Wolverine Worldwide recently submitted a feasibility study to the Michigan Department of Environment, Great Lakes and Energy outlining a comprehensive plan to address per- and polyfluoroalkyl substances at its House Street property.
The proposal combines multiple remediation methods while working to preserve sizable greenspace that “complements the area’s rural character,” the Rockford-based maker of footwear and apparel posted on its blog, WeAreWolverine.
The feasibility study and the remediation of the company’s House Street property is one component of its efforts to address per- and polyfluoroalkyl substances (PFAS) contamination in the area stemming from historic disposal of waste containing chemicals that were part of a previous formula for 3M’s Scotchgard product that Wolverine used to waterproof its leather shoes beginning in the late 1950s and early ’60s. PFAS have been linked to certain types of cancers and other health issues.
Other elements of Wolverine’s remediation efforts include the extension of municipal water to over 1,000 properties that currently is underway in Plainfield and Algoma Townships, remediation of its former tannery property in Rockford and other ongoing remediation efforts outlined in the consent decree agreed to between Wolverine and EGLE last year.
The remediation plan for the House Street property combines two remediation methods to remove PFAS from the ground and further reduce the impact of PFAS on groundwater, Wolverine said. The first method, phytoremediation, is a process where the roots of trees planted on the property will pull PFAS out of the ground over time. The second method, strategic capping, involves installing specially engineered membranes over the thickest areas of PFAS, preventing that PFAS from getting into the groundwater.
This “phyto-cap” plan addresses the remediation objectives outlined in the consent decree and has the added benefit of preserving a 76-acre green space in the middle of a rural residential area, Wolverine said.
“Our property would be enhanced by the planting of up to 4,000 new phytoremediation trees, and there is a possibility, either now or in the future, of creating limited use and controlled access nature trails or other recreational features,” Wolverine wrote in the blog post.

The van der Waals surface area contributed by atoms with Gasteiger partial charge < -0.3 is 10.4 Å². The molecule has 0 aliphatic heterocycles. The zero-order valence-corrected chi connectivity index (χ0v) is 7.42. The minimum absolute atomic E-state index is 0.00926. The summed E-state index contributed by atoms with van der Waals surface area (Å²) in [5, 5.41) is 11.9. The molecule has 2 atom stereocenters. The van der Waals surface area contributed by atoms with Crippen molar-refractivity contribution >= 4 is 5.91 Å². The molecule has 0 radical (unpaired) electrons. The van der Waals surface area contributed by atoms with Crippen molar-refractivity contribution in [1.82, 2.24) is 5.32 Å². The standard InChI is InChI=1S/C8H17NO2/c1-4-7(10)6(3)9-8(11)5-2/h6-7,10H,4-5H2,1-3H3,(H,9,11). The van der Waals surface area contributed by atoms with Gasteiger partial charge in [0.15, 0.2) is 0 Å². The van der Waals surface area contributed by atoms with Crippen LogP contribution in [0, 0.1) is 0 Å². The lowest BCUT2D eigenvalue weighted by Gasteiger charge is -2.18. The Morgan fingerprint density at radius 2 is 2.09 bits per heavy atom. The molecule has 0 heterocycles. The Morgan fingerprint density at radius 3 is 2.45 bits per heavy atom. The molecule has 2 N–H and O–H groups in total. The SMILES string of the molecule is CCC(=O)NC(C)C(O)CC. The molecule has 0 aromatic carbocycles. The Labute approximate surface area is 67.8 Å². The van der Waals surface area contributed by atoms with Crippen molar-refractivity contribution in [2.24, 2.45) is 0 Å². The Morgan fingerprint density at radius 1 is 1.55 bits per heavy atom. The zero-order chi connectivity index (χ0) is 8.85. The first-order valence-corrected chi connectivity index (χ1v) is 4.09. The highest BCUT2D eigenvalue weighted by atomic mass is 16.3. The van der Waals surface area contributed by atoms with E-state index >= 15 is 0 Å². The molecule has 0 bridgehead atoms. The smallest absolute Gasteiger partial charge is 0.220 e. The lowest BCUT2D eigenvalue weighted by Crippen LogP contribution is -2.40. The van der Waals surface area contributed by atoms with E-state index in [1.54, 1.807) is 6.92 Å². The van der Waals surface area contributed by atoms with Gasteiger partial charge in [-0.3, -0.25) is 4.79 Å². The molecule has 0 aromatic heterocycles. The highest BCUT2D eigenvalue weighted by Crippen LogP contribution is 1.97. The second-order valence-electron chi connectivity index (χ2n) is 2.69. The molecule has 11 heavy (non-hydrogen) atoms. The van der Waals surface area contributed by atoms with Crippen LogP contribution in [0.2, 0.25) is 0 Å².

The company said its plan was informed by feedback and suggestions from neighboring residents, community groups, Plainfield Township officials, EGLE and others it consulted during the preparation of the feasibility study.
Those conversations resulted in several adjustments to the original concept, including:
- Increasing the number of phytoremediation trees and the strategic cap size
- Adding permanent, attractive gates at the entrances to the property to continue controlling and limiting public access
- Adding trees in strategic locations to provide enhanced screening and privacy for neighboring residents
- Removing a proposed parking lot
- Removing proposed trail loops, while preserving the possibility of limited use nature trails in the future
Wolverine’s proposal now goes to EGLE for evaluation under the objectives set forth in the consent decree. If it is approved, construction could be completed in 12-18 months with minimal disruption to the surrounding area, the company said.
If EGLE does not approve the phyto-cap proposal, the final remedy identified in the consent decree is the construction of a surface cap of about 30 acres. Wolverine said this option would not remove PFAS from the ground like the phyto-cap option and would require the complete and permanent deforestation of over 30 acres of the property. In addition, construction would take about 30 months and be more disruptive to the surrounding area.
The company emphasized that addressing the remediation objectives under the consent decree will be a long-term process.
“We believe the phyto-cap plan will achieve that while also benefitting the community with a green and sustainable option for our House Street property,” Wolverine wrote in the post. “We appreciate the valuable feedback provided by community members, local officials and others as we finalized this plan.”